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Abbas says UN bid for Palestinian state no 'stunt'

Obama: Mideast talks more vital than ever
Washington (AFP) May 17, 2011 - US President Barack Obama said Tuesday that recent turmoil in the Middle East had made it "more vital than ever" that Israelis and Palestinians get back to the negotiating table.

Obama made the comments as he met Jordan's King Abdullah II at the White House at the start of a week of intense Middle East diplomacy, which also includes a visit to Washington by Israeli Prime Minister Benjamin Netanyahu.

The president said he and the king agreed "despite the many changes, or maybe because of the many changes that have been taking place in the region, it's more vital than ever that both Israelis and Palestinians find a way to get back to the table."

Talks, which have been frozen since late last year because of a row over settlements, should "begin negotiating a process whereby they can create two states living side by side in peace and security," Obama said.

by Staff Writers
United Nations (AFP) May 17, 2011
Palestinian leader Mahmud Abbas said Tuesday that a bid to win international recognition for a Palestinian state is not a "stunt" and would contribute to achieving peace with Israel.

The United States and Israel have criticized the Palestinian move to seek a UN General Assembly vote in September on recognizing a state in land occupied by Israel in 1967.

They have insisted on direct negotiations to end the Middle East conflict. But Palestinians leaders say their new diplomatic push is motivated by the failure of talks and Israel's settlement expansion.

"Our quest for recognition as a state should not be seen as a stunt; too many of our men and women have been lost for us to engage in such political theater," Abbas wrote in an op-ed in the New York Times.

"We go to the United Nations now to secure the right to live free in the remaining 22 percent of our historic homeland because we have been negotiating with the state of Israel for 20 years without coming any closer to realizing a state of our own," he wrote.

He was referring to the Gaza Strip and the occupied West Bank, including Israeli-annexed east Jerusalem, territories seized by Israel in the 1967 Six Day War.

"We cannot wait indefinitely while Israel continues to send more settlers to the occupied West Bank and denies Palestinians access to most of our land and holy places, particularly in Jerusalem.

"Neither political pressure nor promises of rewards by the United States have stopped Israel's settlement program."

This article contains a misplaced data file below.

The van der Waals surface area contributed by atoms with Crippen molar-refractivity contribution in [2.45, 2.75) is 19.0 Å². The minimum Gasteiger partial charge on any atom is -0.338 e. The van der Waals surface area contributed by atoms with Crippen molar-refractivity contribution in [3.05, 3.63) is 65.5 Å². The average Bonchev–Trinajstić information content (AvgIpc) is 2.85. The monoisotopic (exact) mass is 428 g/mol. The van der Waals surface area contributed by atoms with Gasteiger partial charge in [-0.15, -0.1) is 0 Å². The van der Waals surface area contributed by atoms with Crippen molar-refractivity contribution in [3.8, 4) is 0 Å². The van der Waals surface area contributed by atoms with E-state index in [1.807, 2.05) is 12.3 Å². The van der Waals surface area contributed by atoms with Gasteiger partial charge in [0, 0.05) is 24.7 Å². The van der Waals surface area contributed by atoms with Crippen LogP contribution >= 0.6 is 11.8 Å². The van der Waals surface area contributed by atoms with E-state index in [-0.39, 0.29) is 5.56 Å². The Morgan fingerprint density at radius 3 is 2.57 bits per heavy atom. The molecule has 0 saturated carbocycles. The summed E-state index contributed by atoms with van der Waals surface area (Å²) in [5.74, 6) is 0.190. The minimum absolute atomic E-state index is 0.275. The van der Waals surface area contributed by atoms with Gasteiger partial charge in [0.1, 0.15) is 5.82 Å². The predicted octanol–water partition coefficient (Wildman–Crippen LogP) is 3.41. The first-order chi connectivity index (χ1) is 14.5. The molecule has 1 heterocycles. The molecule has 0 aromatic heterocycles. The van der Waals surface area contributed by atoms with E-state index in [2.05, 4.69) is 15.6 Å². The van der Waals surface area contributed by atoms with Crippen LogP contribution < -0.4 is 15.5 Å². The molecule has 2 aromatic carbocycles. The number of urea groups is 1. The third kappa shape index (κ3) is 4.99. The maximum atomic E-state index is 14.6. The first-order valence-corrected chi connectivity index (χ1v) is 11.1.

Abbas and top Palestinian representatives have been seeking support for recognition in recent weeks at the United Nations and in world capitals. Diplomats said that no final decision on pressing for a vote has yet been taken.

Arab nations sought a Security Council resolution in February condemning Israeli settlements. It had majority backing on the 15 nation council but was vetoed by the United States.

European powers, which backed the resolution in February and sought a new international peace drive, have highlighted that any vote in the General Assembly would not change the deadlock. "It would just be a piece of paper," said one UN ambassador, speaking on condition of anonymity.

But Abbas said a Palestinian state would be ready to negotiate the "core issues" of the conflict with Israel.

"Palestine would be negotiating from the position of one United Nations member whose territory is militarily occupied by another, however, and not as a vanquished people ready to accept whatever terms are put in front of us."

He said recognition would also "pave the way for us to pursue claims against Israel at the United Nations, human rights treaty bodies and the International Court of Justice."

Fourteen people were killed and hundreds wounded on Sunday when Palestinian refugees crossed into Israel from Syria, others sought to cross from Lebanon and police clashed with protesters in the West Bank and the Gaza Strip.

The Palestinians had been marking the anniversary of Israel's creation in 1948, an event they refer to as the "nakba," or "catastrophe," because it resulted in some 700,000 people fleeing or being driven out of what is now the Jewish state. Abbas himself fled from the northern town of Safed.

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